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Bobby Deerfield

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“Bobby Deerfield” is a big, slick melodrama that knows exactly what it wants to accomplish and does so with great craft. It doesn't in the process distinguish itself as a great movie, but what were we expecting? It's a tasteful collection of clichés, brought to life by skillful acting and directing, with all sorts of good stuff in it: Al Pacino and Marthe Keller, auto racing and a beautiful woman dying tragically, lots of wistful music and the landscapes of France, Italy and Switzerland.

At the movie’s end, to be sure, we don’t exactly know these two heroic people -- the racing driver and the young woman, each facing death with silent courage. We don't know them because the movie doesn't intend them as three-dimensional human beings. It sees them as icons, as profiles, as attitudes, as memorable lines of dialog, as parts of breathtaking scenes and heartbreaking conversations.

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And what's wrong with that? I sat through the first half of “Bobby Deerfield” blaming it for its tear-jerking, and the second half admiring it for the same thing. It's what people call a movie movie, right down to the touching characters in the supporting roles. And it is not, thank God, a racing picture. Nothing gets boring more quickly than endless shots of expensive cars zipping past the camera so fast you can hardly read the Marlboro decals. But “Bobby Deerfield” has only two racing sequences, both important to the plot, both stunningly well-handled.

For the rest, there is that romance between Al Pacino and Marthe Keller. He's self-centered, vain, selfish, surrounded by yes-men and easy women. She's a character: funny, unpredictable, teasing… and dying, apparently, of Ali MacGraw's Disease -- the one where you get thinner and more beautiful, and everything you say comes out like a line too good for Rod McKuen.

They meet in a clinic in the Alps, where Bobby Deerfield is visiting a buddy who got paralyzed in a racing crash. She sneaks out of the hospital and hitches a ride down the mountain with him, and they have a tentative courtship in places like Florence and the Italian Riviera before he learns that she's dying. Then love blooms, all bittersweet and sad and wouldn't-it-be-nice-if. In the obligatory deathbed scene, they sing together under their breaths: Boo-hoo, you've got me cryin' again…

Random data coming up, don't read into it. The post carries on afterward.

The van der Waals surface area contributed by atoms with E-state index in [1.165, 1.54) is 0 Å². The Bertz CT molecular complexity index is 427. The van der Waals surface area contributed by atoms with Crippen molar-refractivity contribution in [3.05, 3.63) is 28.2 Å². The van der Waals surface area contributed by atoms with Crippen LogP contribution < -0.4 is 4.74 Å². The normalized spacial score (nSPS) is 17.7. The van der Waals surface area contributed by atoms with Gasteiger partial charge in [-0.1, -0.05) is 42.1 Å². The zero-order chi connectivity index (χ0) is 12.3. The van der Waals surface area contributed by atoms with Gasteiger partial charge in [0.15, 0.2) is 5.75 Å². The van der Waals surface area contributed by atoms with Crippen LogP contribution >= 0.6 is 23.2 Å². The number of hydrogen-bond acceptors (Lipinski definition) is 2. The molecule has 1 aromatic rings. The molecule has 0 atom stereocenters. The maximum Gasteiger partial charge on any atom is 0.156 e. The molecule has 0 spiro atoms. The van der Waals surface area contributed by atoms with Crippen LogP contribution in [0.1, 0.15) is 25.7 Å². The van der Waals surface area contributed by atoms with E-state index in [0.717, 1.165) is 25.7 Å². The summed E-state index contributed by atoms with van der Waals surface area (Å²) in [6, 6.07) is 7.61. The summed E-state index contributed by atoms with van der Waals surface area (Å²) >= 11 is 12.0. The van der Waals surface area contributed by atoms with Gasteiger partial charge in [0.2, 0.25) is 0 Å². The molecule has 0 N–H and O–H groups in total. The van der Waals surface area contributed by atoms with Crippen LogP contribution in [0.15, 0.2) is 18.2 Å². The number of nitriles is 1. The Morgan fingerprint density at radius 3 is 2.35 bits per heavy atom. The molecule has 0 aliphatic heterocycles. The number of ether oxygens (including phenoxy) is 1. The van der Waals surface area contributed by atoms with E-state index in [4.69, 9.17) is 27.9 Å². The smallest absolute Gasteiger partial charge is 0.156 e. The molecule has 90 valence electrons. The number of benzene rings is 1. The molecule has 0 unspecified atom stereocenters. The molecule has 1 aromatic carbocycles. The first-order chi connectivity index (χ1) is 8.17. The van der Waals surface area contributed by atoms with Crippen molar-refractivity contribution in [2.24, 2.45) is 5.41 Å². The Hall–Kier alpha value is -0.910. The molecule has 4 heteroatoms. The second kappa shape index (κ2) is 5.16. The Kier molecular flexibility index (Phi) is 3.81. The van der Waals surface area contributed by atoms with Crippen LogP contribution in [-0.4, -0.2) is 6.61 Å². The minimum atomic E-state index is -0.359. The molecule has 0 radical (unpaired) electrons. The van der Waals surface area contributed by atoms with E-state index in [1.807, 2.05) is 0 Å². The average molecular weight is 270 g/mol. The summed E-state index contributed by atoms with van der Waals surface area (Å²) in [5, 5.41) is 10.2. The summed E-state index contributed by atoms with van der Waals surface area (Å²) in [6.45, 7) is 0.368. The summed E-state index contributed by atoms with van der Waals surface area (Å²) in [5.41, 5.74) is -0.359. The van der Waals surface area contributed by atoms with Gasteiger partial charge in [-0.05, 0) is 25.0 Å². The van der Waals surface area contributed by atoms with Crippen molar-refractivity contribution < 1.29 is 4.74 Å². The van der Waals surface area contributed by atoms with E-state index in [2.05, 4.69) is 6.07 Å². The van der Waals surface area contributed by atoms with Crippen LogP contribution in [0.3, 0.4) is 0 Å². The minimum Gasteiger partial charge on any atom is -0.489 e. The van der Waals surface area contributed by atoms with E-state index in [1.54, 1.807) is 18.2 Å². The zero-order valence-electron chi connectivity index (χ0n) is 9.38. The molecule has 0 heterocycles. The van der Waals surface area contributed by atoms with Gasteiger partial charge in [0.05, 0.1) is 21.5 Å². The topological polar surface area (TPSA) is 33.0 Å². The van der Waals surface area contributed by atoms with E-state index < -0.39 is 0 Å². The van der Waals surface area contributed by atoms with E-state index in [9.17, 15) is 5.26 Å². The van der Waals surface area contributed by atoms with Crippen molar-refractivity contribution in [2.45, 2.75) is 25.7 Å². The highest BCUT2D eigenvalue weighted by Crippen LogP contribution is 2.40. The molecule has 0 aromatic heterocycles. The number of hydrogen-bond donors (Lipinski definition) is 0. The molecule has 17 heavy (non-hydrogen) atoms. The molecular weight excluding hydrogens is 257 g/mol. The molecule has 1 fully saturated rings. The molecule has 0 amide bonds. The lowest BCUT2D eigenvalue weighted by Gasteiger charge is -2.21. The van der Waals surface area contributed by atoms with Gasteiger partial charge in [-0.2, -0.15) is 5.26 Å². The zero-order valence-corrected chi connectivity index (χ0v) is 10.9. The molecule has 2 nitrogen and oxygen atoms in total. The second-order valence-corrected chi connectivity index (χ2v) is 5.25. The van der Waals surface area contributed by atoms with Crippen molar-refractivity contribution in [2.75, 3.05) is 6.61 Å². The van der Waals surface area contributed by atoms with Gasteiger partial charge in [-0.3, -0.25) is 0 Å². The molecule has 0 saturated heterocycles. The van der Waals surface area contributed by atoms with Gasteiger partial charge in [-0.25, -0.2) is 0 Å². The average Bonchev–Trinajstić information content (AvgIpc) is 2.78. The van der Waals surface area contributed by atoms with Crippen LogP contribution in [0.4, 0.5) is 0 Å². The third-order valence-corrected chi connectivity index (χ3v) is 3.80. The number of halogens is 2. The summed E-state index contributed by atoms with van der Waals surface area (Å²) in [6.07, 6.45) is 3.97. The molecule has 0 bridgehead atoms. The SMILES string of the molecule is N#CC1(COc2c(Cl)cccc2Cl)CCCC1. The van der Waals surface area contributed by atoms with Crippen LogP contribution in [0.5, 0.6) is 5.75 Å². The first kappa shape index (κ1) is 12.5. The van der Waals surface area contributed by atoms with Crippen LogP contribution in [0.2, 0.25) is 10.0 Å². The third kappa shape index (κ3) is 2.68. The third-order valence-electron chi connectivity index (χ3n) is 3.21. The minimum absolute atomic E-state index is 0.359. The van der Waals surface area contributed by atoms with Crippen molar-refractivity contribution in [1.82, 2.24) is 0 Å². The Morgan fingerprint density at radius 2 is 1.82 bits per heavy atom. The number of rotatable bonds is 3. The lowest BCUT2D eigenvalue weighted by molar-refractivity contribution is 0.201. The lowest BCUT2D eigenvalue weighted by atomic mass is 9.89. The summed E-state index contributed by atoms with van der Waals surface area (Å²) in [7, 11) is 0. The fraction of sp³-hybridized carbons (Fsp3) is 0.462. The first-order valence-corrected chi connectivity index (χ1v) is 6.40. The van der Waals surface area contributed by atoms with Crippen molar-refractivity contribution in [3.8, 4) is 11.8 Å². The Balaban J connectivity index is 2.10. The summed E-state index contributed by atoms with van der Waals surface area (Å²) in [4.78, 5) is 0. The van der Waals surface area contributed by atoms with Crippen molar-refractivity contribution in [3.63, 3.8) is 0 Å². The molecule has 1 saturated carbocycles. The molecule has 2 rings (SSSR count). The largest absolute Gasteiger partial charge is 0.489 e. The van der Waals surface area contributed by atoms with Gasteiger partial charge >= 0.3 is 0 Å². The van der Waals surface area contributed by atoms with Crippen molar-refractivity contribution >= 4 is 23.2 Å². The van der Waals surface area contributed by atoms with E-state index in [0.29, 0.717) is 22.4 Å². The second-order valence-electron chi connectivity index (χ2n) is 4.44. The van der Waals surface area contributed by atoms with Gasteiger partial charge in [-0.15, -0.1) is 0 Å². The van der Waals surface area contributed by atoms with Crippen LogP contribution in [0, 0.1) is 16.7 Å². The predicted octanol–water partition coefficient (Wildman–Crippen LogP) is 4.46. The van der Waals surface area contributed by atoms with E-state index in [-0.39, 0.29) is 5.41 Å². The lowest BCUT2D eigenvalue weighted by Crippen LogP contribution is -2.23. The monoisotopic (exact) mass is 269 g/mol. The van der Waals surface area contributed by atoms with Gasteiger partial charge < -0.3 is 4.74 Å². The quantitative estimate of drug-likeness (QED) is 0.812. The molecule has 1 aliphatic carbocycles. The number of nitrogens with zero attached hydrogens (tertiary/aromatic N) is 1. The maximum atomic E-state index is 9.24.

The movie was directed by Sydney Pollack, who makes it look great. He wisely avoids any overt, objective conversation between Pacino and Keller on the subject of her illness. Instead, he gives us nuances, subtleties, slight shifts of attitude (this is intelligent melodrama, and always knows exactly what it's doing). Some of the world-weary New York critics have dumped on the scene where the dying Keller makes a hot-air balloon ascent in the Alps, but scenes like that reveal the movie's willingness to go for the grand gesture, to play it big. “Bobby Deerfield” is probably going to knock 'em dead at the matinees in shopping centers.

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Pollack's credits include the haunting “They Shoot Horses, Don’t They?” and -- more to the point -- the Barbra Streisand and Robert Redford romance in “The Way We Were." He knows how to handle star presence. In “The Way We Were”, Robert Redford walked in wearing his Navy officer's uniform, and you almost had to smile at how great he obviously thought he looked. In “Bobby Deerfield," Al Pacino's mistress tells him he's beautiful -- and perfect, she says, perfect! Pacino turns away, shy, uncomfortable, and says, “Where’s my watch?” And he reveals a fleeting little smile of boyish narcissism. Perfect.

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